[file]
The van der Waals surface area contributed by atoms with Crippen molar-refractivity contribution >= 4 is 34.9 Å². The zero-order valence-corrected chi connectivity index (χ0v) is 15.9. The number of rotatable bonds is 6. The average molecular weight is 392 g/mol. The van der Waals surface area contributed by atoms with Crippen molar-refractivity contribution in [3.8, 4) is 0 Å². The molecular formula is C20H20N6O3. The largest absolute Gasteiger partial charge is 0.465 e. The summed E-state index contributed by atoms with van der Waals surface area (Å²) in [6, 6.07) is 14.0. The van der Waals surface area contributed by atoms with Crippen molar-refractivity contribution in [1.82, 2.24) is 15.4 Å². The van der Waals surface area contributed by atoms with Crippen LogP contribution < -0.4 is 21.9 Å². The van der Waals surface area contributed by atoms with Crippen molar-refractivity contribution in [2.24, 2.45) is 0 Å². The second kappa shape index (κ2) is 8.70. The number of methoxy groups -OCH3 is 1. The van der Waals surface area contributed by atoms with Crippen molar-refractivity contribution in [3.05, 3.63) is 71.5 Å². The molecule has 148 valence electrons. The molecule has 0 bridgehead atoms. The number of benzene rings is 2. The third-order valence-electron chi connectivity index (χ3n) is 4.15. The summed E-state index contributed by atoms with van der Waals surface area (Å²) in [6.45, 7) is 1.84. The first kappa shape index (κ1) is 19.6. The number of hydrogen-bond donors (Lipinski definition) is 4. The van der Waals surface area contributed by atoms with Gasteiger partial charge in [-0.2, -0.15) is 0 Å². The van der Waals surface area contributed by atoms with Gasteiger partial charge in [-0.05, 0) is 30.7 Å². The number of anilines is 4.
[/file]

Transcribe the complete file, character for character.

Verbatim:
The van der Waals surface area contributed by atoms with Crippen molar-refractivity contribution >= 4 is 34.9 Å². The zero-order valence-corrected chi connectivity index (χ0v) is 15.9. The number of rotatable bonds is 6. The average molecular weight is 392 g/mol. The van der Waals surface area contributed by atoms with Crippen molar-refractivity contribution in [3.8, 4) is 0 Å². The molecular formula is C20H20N6O3. The largest absolute Gasteiger partial charge is 0.465 e. The summed E-state index contributed by atoms with van der Waals surface area (Å²) in [6, 6.07) is 14.0. The van der Waals surface area contributed by atoms with Crippen molar-refractivity contribution in [1.82, 2.24) is 15.4 Å². The van der Waals surface area contributed by atoms with Crippen LogP contribution < -0.4 is 21.9 Å². The van der Waals surface area contributed by atoms with Crippen molar-refractivity contribution in [2.24, 2.45) is 0 Å². The second kappa shape index (κ2) is 8.70. The number of methoxy groups -OCH3 is 1. The van der Waals surface area contributed by atoms with Crippen molar-refractivity contribution in [3.05, 3.63) is 71.5 Å². The molecule has 148 valence electrons. The molecule has 0 bridgehead atoms. The number of benzene rings is 2. The third-order valence-electron chi connectivity index (χ3n) is 4.15. The summed E-state index contributed by atoms with van der Waals surface area (Å²) in [6.45, 7) is 1.84. The first kappa shape index (κ1) is 19.6. The number of hydrogen-bond donors (Lipinski definition) is 4. The van der Waals surface area contributed by atoms with Gasteiger partial charge in [-0.2, -0.15) is 0 Å². The van der Waals surface area contributed by atoms with Gasteiger partial charge in [-0.05, 0) is 30.7 Å². The number of anilines is 4.